Napflio, Greece: the Best Things To Do

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Nafplio was a discovery! I arrived in this seaside town in the Peloponnese during a leg of my ontheroad in mainland Greece. I am very interested in seaside towns. Maybe it is because I live in the Po Valley, but when I see the sea I smile and begin to admire it. If we also associate with it some warmth and smells of seafood cuisine, well, leave me there and never pick me up again.

All jokes aside, Nafplio, or Nafplio as it is known, is a charming seaside resort overlooking the Argolic Gulf. It is characterized by having a lived-in and I would say quite modern downtown. There is the right mix of tradition and state-of-the-art establishments. One can eat in a typical Greek taverna and then enjoy the after-dinner entertainment in one of the many pubs and clubs scattered around the center.

Usually, in seaside cities, cars and parking do not go hand in hand, but in Nafplio you will have no such problems. In the harbor area there is a large, no-fee parking lot that allows you to leave your car a stone’s throw from the center.

Nafplio I particularly recommend for couples, especially in the evening it has a warm and welcoming atmosphere. It helps that it is by the sea, although the city is mainly inland with the beautiful Syntagma Square, narrow streets, neoclassical palaces, and elegant Venetian-style buildings.

nauplia sera grecia

Brief history of Nafplio

Nafplio has been the subject of several dominations.

Venetians and Turks occupied the town at different times and the signs of their passage can still be found today in its most representative points. Just think of the Palamidi Fortress, built by the Venetians between 1687 and 1715. But this is relatively recent history. Even earlier, Nafplio was under Mycenaean and then Byzantine domination.

One would be inclined to say: it was a seaport. With good reason, being a sea town, one would not be wrong either.

Nafplio remained with the Venetians until 1540, when the Turks arrived and held it until 1686 when it returned under the Venetian flag. In 1715 the reverse happened, from the Venetians it went to the Turks again until 1822. In that year Greece became independent from Turkish rule, so that the city assumed the appellation of capital until 1834, in fact the first capital of Greece.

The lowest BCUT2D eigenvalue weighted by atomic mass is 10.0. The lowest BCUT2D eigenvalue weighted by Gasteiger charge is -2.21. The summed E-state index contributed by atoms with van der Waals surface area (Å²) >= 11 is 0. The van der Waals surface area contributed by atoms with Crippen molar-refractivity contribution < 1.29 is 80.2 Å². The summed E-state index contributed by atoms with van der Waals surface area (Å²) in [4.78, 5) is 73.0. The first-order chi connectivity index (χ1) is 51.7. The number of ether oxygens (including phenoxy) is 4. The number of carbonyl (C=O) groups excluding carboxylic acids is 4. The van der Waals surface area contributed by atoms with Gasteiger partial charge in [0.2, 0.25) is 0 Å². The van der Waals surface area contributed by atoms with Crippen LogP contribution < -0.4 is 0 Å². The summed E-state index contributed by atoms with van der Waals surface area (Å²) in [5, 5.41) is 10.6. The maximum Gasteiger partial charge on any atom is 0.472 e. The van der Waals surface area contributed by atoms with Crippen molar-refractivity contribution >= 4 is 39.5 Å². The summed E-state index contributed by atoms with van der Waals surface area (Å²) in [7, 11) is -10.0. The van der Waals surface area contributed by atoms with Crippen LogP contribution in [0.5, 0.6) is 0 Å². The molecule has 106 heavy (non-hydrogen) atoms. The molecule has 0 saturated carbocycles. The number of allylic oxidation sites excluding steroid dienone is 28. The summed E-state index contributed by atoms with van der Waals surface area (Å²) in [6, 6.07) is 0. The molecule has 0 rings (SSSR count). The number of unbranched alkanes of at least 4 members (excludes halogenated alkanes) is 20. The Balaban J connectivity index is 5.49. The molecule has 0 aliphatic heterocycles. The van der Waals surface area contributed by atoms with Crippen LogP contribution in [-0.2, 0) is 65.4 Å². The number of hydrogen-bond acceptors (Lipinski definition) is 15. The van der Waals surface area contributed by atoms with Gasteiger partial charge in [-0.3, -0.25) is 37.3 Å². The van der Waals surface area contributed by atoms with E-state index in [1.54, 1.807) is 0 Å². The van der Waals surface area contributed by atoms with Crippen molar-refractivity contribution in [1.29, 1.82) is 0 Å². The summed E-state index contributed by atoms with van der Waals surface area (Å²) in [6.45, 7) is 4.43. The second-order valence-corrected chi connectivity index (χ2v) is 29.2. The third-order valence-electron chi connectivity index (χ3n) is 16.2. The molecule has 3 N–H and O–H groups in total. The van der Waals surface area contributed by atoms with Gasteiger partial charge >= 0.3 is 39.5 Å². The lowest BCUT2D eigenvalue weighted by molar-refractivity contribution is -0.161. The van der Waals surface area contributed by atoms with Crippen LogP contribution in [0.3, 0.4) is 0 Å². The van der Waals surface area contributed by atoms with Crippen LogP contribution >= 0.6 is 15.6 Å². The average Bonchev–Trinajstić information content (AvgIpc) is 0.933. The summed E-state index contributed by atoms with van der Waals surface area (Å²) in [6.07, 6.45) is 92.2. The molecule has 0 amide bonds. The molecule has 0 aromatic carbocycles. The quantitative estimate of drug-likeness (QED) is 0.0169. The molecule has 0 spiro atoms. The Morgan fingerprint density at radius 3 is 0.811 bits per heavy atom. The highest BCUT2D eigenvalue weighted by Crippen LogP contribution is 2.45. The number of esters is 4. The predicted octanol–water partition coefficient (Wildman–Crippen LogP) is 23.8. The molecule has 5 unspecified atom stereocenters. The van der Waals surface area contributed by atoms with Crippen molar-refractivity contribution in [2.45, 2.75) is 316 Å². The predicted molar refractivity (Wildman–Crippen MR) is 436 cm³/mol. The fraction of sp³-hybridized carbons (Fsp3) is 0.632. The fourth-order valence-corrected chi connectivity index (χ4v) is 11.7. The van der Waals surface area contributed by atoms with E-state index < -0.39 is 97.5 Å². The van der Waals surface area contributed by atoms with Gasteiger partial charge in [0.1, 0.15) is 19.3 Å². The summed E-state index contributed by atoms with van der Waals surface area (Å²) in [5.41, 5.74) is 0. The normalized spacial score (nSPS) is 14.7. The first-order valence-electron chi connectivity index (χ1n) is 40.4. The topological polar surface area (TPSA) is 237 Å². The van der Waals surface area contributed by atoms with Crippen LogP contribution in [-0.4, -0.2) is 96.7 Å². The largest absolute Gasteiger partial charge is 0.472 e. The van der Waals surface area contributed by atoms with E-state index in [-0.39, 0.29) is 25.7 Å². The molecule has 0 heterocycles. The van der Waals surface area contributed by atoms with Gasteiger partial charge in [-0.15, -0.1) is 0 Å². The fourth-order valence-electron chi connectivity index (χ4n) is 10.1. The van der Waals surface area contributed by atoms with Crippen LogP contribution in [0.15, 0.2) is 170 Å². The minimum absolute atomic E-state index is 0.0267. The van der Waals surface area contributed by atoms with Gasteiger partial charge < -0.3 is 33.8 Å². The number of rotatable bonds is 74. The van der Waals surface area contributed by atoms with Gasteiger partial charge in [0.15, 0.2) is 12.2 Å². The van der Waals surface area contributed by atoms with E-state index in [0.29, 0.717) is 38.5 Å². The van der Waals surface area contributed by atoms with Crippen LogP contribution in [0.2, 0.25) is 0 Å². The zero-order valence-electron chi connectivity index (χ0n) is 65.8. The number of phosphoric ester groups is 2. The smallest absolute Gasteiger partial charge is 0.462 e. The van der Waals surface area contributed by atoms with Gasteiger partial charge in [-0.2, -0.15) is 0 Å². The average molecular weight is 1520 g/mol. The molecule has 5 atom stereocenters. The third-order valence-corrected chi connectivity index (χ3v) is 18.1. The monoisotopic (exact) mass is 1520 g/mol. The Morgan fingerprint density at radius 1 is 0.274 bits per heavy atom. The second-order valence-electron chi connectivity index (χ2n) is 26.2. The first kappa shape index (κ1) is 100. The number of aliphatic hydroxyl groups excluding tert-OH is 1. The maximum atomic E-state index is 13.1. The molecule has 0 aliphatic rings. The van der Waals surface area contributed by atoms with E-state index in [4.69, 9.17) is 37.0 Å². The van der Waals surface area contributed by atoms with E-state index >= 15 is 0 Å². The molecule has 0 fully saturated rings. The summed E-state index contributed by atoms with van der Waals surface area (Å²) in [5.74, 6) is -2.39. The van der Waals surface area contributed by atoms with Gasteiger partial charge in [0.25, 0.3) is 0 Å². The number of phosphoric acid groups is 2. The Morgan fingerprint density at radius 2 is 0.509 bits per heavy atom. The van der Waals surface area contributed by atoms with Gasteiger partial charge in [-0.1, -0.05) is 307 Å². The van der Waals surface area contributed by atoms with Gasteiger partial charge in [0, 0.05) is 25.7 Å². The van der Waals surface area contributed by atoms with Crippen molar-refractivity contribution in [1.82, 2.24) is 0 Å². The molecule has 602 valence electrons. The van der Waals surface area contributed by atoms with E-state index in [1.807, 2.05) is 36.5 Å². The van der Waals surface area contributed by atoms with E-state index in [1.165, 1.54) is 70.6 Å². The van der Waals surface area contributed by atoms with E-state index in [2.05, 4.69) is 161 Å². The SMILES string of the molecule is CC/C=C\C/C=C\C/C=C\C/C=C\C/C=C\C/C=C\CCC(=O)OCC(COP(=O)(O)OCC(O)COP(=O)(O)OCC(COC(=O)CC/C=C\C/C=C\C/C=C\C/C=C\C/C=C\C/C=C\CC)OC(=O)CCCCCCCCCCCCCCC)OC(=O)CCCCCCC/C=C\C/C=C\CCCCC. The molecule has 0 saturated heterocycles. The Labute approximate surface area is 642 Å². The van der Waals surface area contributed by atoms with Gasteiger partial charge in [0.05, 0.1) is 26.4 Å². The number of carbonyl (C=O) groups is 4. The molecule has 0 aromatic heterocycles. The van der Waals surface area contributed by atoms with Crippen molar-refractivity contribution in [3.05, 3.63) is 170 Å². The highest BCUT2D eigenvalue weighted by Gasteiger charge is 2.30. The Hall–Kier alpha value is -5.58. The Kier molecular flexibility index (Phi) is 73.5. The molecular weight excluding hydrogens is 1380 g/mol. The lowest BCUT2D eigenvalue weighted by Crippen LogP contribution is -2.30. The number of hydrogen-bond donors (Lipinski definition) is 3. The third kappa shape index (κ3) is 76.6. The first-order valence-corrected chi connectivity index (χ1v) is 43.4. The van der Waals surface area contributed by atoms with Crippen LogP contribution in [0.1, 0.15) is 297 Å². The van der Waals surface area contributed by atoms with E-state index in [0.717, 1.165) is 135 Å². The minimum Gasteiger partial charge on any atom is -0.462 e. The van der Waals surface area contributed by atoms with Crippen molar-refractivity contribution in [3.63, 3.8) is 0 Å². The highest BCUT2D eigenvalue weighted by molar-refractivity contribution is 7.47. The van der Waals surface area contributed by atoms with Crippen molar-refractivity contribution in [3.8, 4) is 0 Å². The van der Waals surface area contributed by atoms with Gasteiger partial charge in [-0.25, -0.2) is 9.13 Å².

Where to stay in Nafplio?

If you are looking for a place to sleep, let me recommend the Pension Eleni (click HERE for the hotel). It has excellent value for money, and there is also ample free parking in the adjacent small square.

The elderly lady speaks a mixture of Italian, Greek and English. She will wait for you with a paper in her hand with your last name. She made me tender, I felt like I was talking a bit with my grandmother and I was smiling when she tried to express herself in I don’t know what language.

Would you like to get an overview of all the hotels in Napflio -> CLICK HERE.

The Things to To (and see) in Nafplio

The town is not large and you can visit it in a day while also taking the right breaks and, why not, even a rejuvenating swim at Arvanita beach just a stone’s throw from the center.

But, after this little tip, what are the things to see in Nafplio?

Syntagma Square and the center

Daily life takes place mainly in the main square i.e. Syntagma Square. It is the heart of Nafplio both culturally and socially. Numerous bars and clubs enliven this square. This is overlooked by the most important buildings that have shaped the history of the city including the first Greek parliament dating back to 1825.

nauplia grecia nafplio piazza syntagma

Also in Syntagma Square is the Archaeological Museum where you can see some artifacts found at nearby sites as well as other artifacts related to the Greek region of Argolis. I am not a particularly museum-oriented traveler, but I believe that, for those interested, this museum can be a good time to learn more about Greek history.